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May 20, 2002
Volume 80, Number 20
CENEAR 80 20 pp. 32-36
ISSN 0009-2347

Solid Oxide Fuel Cells

With four industrial partners sharing costs, the Department of Energy is in the second year of a $500 million, 10-year R&D program to commercialize solid oxide fuel cells. PNNL and DOE's National Energy Technology Lab are coordinating the program.

Solid oxide fuel cells (SOFC), unlike other fuel-cell types, have the advantage of being powered by readily available hydrocarbon fuels such as natural gas, rather than pure hydrogen, says Subhash C. Singhal (right), Battelle fellow and director of PNNL's fuel-cell program.



Their greatest potential is in stationary power generation, particularly distributed generation and industrial settings, such as chemical companies, where the cells' high heat can provide process steam or be coupled to a turbine to generate more electricity. These combos can raise efficiency to 75%, far greater than a coal- or gas-fired power plant, and without the air pollution.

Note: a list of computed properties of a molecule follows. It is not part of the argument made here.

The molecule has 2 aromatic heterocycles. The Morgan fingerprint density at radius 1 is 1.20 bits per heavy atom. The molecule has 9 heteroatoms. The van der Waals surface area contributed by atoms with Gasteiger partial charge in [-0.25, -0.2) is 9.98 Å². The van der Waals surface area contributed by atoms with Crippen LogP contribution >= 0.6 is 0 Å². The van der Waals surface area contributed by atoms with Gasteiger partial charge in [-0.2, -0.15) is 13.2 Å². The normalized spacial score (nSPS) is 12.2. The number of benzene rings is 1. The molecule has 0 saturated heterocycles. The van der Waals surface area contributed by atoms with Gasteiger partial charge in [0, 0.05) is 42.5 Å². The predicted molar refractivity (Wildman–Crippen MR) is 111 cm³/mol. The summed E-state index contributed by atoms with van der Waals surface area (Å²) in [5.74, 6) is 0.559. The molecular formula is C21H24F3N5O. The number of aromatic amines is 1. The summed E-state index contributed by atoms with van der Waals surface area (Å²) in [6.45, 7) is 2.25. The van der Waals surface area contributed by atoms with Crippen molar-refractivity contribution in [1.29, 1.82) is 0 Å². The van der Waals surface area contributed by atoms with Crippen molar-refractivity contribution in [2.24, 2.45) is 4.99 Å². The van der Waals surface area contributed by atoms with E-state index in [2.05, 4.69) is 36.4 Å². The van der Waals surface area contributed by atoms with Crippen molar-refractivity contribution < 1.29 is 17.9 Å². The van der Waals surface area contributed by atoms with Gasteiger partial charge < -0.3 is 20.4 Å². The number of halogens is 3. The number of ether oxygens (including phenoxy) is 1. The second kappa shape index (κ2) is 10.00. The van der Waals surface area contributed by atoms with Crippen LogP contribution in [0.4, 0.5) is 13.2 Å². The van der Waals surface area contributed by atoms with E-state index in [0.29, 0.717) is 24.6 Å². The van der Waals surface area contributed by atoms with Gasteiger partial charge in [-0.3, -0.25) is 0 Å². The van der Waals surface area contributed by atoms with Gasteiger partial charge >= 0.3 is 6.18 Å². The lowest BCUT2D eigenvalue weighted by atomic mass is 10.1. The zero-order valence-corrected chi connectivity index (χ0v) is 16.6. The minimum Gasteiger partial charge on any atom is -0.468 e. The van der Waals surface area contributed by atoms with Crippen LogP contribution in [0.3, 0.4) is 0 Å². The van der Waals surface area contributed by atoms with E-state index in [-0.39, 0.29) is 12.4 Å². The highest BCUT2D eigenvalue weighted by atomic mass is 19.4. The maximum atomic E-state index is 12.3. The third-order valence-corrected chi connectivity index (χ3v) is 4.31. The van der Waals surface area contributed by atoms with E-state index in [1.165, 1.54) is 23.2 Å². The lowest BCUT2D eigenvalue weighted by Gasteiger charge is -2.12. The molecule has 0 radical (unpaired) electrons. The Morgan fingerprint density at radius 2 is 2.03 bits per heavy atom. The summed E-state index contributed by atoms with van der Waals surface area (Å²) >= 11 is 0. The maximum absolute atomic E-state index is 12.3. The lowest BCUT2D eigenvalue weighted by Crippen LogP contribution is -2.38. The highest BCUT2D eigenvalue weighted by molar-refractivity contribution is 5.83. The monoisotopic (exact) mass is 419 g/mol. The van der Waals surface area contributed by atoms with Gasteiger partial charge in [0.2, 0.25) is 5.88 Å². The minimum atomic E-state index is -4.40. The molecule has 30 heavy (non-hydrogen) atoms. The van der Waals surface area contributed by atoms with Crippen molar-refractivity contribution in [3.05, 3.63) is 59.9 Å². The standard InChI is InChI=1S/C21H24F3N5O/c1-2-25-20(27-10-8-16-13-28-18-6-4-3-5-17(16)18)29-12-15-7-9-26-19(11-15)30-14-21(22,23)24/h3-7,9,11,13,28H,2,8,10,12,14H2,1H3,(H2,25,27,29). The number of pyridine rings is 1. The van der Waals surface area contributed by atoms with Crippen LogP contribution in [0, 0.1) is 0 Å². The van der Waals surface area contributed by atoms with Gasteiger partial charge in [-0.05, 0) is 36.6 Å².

The biggest disadvantage is high cost, says Singhal, who adds that most fuel-cell R&D funding has gone to proton-exchange membranes that are adaptable to smaller applications.

PNNL's SOFC research has focused on a planar design that allows thin cells to be stacked to raise output wattage. More than 30 PNNL researchers take part in the lab's fuel-cell program.

Some of the more interesting SOFC applications being explored, Singhal says, are prototypes to supply electricity to a field soldier or an auxiliary power unit that provides electricity to a motor vehicle and replaces the alternator.

PNNL's partner on the automotive project, Delphi Corp., has installed the first prototype unit (5 kW) in a spare tire well, says staff scientist Jeffry W. Stevenson (left).

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Chemical & Engineering News
Copyright © 2002 American Chemical Society

Cover Story
Creative chemistry, biology, plus powerful instruments and computers propel Pacific Northwest National Laboratory into proteomics era

Chemistry And Biosciences Are Priorities At PNNL

The Hanford Connection

Biodetection Enabling Analyte Delivery System

Solid Oxide Fuel Cells

Spiders, Fireflies, And Microbes

The Virtual Lung

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[C&EN, Mar. 6, 2000]

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